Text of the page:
Rasputin (Firebird) Review | Computer Gamer - Everygamegoing

Computer Gamer

By Firebird
Spectrum 48K/128K

Published in Computer Gamer #12


When I first loaded Rasputin I thought the graphics were excellent and if I could just figure out what all the mystical claptrap in the instructions was about then I might be able to start playing the game. Well, I haven't fathomed all of the game's details yet but I think I can have a stab at trying to describe it for you.

You play the part of a galiant knight, Ivan Kosmovichski, on a quest to destroy the spirit of Rasputin, an evil chap who's trying to destroy the entire universe. The source of Rasputin's power is the Jewel of the Seven Stars, and Ivan must wander through the dimensins of the netherworld, battling against strange creatures and magical energies in order to find the Jewel.

The netherworld takes the form of complex sets of platforms - represented in excellent 3D graphics - floating above the clouds. Not only do you have to avoid all the celestrial nasties, but you also have to make sure you don't fall off the platforms as falling to the clouds below will drain some of your energy.

Like all good netherworlds, this one contains both dangers and magical powers that can assist you. If Ivan can find the object marked with the letters of Rasputin's name then his sword and shield will be charged with energy that will aid him in his fight against the Cyclops, Cyber Rays and so on that stand in his way. Once all the objects in a particular dimension have been found Rasputin will unleash a monster upon you, but if you can defeat this monster you will gain another spell that will enable you to neutralise Rasputin's powers.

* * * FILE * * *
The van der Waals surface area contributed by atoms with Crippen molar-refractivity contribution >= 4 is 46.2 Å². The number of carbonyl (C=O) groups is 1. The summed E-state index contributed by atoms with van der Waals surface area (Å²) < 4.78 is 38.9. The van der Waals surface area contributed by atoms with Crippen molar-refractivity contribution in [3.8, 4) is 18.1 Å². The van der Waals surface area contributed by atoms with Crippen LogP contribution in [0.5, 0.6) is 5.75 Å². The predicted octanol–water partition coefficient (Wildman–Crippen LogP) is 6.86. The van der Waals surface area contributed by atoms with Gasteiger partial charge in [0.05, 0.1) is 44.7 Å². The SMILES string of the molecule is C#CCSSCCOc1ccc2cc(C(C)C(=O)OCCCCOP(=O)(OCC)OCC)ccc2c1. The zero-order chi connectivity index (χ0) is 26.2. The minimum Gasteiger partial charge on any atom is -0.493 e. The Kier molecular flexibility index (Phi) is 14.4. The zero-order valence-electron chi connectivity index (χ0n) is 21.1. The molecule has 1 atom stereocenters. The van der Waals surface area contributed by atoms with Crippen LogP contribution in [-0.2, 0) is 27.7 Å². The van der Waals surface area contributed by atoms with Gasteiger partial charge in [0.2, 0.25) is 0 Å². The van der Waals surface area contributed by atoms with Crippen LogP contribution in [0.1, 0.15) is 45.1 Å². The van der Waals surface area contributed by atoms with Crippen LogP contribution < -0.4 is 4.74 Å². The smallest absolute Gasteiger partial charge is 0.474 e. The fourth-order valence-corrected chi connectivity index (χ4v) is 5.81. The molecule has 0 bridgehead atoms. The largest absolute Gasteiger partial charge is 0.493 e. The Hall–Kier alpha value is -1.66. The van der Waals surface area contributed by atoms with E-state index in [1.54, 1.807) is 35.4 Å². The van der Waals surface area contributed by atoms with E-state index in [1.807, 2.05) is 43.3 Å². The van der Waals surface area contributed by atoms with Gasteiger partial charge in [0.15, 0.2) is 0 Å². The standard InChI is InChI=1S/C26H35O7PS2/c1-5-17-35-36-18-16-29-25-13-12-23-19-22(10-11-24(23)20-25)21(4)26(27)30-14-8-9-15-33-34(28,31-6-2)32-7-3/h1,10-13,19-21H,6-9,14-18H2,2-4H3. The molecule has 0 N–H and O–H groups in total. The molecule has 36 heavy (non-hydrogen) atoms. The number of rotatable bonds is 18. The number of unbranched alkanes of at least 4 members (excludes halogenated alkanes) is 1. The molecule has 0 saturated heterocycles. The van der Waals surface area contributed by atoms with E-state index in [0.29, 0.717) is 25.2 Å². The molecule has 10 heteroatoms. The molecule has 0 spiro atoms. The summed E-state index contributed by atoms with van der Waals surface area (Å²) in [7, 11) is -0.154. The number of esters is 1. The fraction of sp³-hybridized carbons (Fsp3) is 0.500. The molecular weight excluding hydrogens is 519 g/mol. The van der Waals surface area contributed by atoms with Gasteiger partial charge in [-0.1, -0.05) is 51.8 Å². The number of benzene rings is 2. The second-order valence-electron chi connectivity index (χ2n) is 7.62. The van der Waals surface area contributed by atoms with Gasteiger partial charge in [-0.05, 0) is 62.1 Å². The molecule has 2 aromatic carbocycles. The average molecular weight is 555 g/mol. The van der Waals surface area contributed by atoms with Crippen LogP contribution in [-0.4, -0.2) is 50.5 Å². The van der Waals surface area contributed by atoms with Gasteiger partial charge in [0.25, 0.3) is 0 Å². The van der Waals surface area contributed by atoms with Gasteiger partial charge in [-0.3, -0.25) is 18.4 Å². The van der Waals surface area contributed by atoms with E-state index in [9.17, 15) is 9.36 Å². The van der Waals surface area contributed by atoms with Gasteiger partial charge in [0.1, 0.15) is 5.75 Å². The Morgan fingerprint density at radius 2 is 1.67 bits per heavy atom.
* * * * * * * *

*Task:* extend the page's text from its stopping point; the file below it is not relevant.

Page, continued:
Once you have collected all eight of these spells you will be able to reach the Jewel (remember that?). Dead simple, isn't it?

Rasputin is, as you may have guessed, an immensely complex game, the individual tasks you face may seem simple when taken one at a time, but when they are added together they make up a game that could take ages to complete. The hard part is actually working out what some of these tasks actually are, since the instructions are just waffle and didn't really help me get into the game at all. This could be a problem I suppose, as I initially found the purpose of the game so unclear that I had to make a really determined effort to stick with it. On the other hand, this does mean that the game isn't going to be solved overnight and then forgotten.

The game's graphics are excellent, all the figures are large and very smoothly animated and in the style first seen in Knight Lore (it's a pity Ultimate couldn't copyright that style of graphics - they'd have made a fortune), though the animation in Rasputin is actually superior. Some of the screens are very, very busy, but the speed of the animation doesn't seem to be slowed down at all.

Rasputin isn't an easy game to get into, but it is worth making the effort, and once you've gotten onto Rasputin's trail you'll probably be hooked.